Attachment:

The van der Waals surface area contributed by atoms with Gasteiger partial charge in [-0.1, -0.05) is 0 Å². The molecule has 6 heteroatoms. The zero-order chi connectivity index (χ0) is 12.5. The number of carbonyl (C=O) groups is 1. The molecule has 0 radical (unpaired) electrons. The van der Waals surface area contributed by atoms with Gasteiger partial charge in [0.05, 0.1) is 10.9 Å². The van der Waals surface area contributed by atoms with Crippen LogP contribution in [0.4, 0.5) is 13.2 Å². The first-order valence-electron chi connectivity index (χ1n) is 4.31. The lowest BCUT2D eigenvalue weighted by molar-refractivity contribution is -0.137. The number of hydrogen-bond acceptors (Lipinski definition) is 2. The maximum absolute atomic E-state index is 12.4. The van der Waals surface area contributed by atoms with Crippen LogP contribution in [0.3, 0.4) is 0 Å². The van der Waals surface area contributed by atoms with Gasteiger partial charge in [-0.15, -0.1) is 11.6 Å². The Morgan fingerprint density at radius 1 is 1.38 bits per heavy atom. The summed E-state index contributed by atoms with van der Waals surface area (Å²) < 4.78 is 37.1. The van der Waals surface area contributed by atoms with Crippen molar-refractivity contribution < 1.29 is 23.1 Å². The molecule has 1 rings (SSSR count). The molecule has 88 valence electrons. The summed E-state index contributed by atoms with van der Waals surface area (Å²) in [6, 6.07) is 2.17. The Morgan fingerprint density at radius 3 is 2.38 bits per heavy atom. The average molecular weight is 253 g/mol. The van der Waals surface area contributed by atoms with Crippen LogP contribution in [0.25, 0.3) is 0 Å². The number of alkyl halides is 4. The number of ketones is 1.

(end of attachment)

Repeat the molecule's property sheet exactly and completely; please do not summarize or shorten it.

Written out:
The van der Waals surface area contributed by atoms with Gasteiger partial charge in [-0.1, -0.05) is 0 Å². The molecule has 6 heteroatoms. The zero-order chi connectivity index (χ0) is 12.5. The number of carbonyl (C=O) groups is 1. The molecule has 0 radical (unpaired) electrons. The van der Waals surface area contributed by atoms with Gasteiger partial charge in [0.05, 0.1) is 10.9 Å². The van der Waals surface area contributed by atoms with Crippen LogP contribution in [0.4, 0.5) is 13.2 Å². The first-order valence-electron chi connectivity index (χ1n) is 4.31. The lowest BCUT2D eigenvalue weighted by molar-refractivity contribution is -0.137. The number of hydrogen-bond acceptors (Lipinski definition) is 2. The maximum absolute atomic E-state index is 12.4. The van der Waals surface area contributed by atoms with Crippen LogP contribution in [0.3, 0.4) is 0 Å². The van der Waals surface area contributed by atoms with Gasteiger partial charge in [-0.15, -0.1) is 11.6 Å². The Morgan fingerprint density at radius 1 is 1.38 bits per heavy atom. The summed E-state index contributed by atoms with van der Waals surface area (Å²) < 4.78 is 37.1. The van der Waals surface area contributed by atoms with Crippen molar-refractivity contribution < 1.29 is 23.1 Å². The molecule has 1 rings (SSSR count). The molecule has 88 valence electrons. The summed E-state index contributed by atoms with van der Waals surface area (Å²) in [6, 6.07) is 2.17. The Morgan fingerprint density at radius 3 is 2.38 bits per heavy atom. The average molecular weight is 253 g/mol. The van der Waals surface area contributed by atoms with Crippen LogP contribution in [0.25, 0.3) is 0 Å². The number of alkyl halides is 4. The number of ketones is 1.